I grew up in locker rooms and spent several years in heavy manufacturing, and because humans can’t close their ears the way they can their lips, I heard more profanity than a gangster lyricist can stuff into a rap ballad. Extemporized swearing took on an art form.
Today, our popular culture drips with profanity. In business and politics, profanity has a long and distinguished past as well. But I mean distinguished in the G.K. Chesterton sense of the word, as when he said, “The vulgar man is always the most distinguished, for the very desire to be distinguished is vulgar.”
My question is whether profanity should have any legitimate role in society and in leadership. Consider the meaning of the word. The term profanity comes from Latin roots that mean “before or outside the temple,” thus referring to language that is irreverent or indecent.
In modern usage, profanity refers to language that is vulgar, crude, profligate or immoral. Effusions of profanity have always echoed through the halls of power. But why?
Members of the refined and genteel class are said to use profanity sparingly and for effect, as “garlic in the salad of taste.” As English essayist Jonathan Swift once said, “A footman may swear; but he cannot swear like a lord. He can swear as often: but can he swear with equal delicacy, propriety and judgment?” So apparently there’s a proper and sophisticated way to profane.
Teens sprinkle their language with scatological references to be cool and gain social acceptance. Sometimes they do it out of rebellion. I’m sympathetic in this case because adults are the ones who teach teens that it’s adult to talk that way, though it has nothing to do with adulthood.
Soldiers swear exuberantly as an extension of teenage bravado. Unfortunately, profanity is a central and cowardly artifact of military culture that represents the lowest possible barrier to entry to a fraternity that is supposed to be defined by bravery. Now, that’s a contradiction. If you beat your chest and lace your language with expletives, you too can join this elite club.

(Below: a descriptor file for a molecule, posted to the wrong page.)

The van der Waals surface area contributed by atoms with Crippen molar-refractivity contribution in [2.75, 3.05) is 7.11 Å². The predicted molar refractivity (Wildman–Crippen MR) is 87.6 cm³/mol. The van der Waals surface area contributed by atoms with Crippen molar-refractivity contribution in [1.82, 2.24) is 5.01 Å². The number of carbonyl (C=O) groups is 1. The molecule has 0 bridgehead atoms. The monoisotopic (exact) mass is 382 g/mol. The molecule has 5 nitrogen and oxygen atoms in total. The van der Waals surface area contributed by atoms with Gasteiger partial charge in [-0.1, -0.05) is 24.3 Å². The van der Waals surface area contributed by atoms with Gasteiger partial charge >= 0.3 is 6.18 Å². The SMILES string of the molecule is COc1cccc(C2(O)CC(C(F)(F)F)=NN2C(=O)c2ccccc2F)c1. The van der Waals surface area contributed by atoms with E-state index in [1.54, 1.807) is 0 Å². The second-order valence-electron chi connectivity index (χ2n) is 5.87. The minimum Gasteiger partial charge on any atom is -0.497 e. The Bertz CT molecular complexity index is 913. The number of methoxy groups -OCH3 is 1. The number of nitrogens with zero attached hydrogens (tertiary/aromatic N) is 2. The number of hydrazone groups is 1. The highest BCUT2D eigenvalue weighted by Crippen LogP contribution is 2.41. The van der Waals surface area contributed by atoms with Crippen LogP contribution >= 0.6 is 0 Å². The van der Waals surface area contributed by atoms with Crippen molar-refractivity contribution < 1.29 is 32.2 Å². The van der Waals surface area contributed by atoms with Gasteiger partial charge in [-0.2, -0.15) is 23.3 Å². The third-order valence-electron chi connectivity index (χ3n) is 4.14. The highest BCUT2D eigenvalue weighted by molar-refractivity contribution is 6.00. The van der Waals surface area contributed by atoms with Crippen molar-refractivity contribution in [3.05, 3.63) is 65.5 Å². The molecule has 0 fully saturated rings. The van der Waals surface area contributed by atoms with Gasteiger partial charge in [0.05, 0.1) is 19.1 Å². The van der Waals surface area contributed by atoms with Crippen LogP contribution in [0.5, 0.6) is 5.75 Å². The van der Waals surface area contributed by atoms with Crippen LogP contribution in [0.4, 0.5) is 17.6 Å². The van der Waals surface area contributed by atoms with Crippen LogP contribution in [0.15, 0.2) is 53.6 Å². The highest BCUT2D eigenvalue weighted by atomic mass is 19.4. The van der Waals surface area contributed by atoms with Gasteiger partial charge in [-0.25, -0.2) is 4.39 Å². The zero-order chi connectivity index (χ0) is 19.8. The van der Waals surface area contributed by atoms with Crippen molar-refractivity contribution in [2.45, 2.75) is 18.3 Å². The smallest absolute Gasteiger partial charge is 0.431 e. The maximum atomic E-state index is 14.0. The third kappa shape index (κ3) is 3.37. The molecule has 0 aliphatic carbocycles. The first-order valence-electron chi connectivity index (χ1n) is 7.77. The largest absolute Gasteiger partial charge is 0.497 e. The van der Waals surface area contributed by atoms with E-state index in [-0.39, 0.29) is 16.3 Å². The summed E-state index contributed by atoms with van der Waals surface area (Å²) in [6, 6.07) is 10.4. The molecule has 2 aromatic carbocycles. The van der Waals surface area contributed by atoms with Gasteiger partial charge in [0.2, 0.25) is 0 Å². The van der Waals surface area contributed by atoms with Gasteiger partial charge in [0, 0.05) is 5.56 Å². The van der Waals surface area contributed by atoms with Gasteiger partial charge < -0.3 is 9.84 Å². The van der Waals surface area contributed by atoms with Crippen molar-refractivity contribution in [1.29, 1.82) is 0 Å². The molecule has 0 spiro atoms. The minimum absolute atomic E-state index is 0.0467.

Shock jocks use it as the “weapon of the witless” because they have no real talent, but that doesn’t matter to a market that has no real taste. I listened to Howard Stern once for about two minutes and that was two minutes too long. Take out the profanity and he’s dead air.
Writers attempt to use it judiciously to be endearing, authentic (whatever that means), down-to-earth and even enchanting to the reader. Profanity has become a crutch for those who can’t write. Can you name a great writer who leaned heavily on profanity?
How about corporate executives? A lot of them use profanity as a menacing display of alpha behavior — the human equivalent of urinating on the fire hydrant. It’s a way to express dominance, claim territory and warn would-be challengers. Some CEOs even think profanity is inspiring. These must be the ones who watched George C. Scott play General George Patton when he stood resplendent with his white pistols demonstrating his verbal erudition with an uninterrupted flow of unchaste language. What they don’t realize is that Patton wielded a verbal peashooter. If you want to see a big gun, listen to Shakespeare’s Henry V hold forth in his St. Crispen’s Day speech. That will knock your socks off.
Finally, profanity can be an emotional relief valve in moments of pain. As Mark Twain, one of our greatest humorists, put it, “There ought to be a room in every house to swear in. It's dangerous to have to repress an emotion like that.” Keep in mind that Twain was a humorist and he didn’t carry a peashooter.
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